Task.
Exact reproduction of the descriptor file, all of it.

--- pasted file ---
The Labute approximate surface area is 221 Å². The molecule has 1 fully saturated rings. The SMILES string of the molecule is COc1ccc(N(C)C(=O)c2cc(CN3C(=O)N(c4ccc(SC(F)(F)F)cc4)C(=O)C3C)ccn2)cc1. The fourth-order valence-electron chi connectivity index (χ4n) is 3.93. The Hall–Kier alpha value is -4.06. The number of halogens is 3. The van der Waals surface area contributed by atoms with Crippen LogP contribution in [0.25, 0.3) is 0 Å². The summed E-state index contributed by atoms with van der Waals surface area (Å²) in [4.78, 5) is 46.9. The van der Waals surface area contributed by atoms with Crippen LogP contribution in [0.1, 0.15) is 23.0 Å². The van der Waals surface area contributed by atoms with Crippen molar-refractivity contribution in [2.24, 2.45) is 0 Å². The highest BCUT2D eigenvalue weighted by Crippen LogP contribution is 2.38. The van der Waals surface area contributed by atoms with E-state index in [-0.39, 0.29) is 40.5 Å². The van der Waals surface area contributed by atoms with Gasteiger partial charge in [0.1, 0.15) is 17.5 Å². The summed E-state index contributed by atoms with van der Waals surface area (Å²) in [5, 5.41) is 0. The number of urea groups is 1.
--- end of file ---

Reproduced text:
The Labute approximate surface area is 221 Å². The molecule has 1 fully saturated rings. The SMILES string of the molecule is COc1ccc(N(C)C(=O)c2cc(CN3C(=O)N(c4ccc(SC(F)(F)F)cc4)C(=O)C3C)ccn2)cc1. The fourth-order valence-electron chi connectivity index (χ4n) is 3.93. The Hall–Kier alpha value is -4.06. The number of halogens is 3. The van der Waals surface area contributed by atoms with Crippen LogP contribution in [0.25, 0.3) is 0 Å². The summed E-state index contributed by atoms with van der Waals surface area (Å²) in [4.78, 5) is 46.9. The van der Waals surface area contributed by atoms with Crippen LogP contribution in [0.1, 0.15) is 23.0 Å². The van der Waals surface area contributed by atoms with Crippen molar-refractivity contribution in [2.24, 2.45) is 0 Å². The highest BCUT2D eigenvalue weighted by Crippen LogP contribution is 2.38. The van der Waals surface area contributed by atoms with E-state index in [-0.39, 0.29) is 40.5 Å². The van der Waals surface area contributed by atoms with Gasteiger partial charge in [0.1, 0.15) is 17.5 Å². The summed E-state index contributed by atoms with van der Waals surface area (Å²) in [5, 5.41) is 0. The number of urea groups is 1.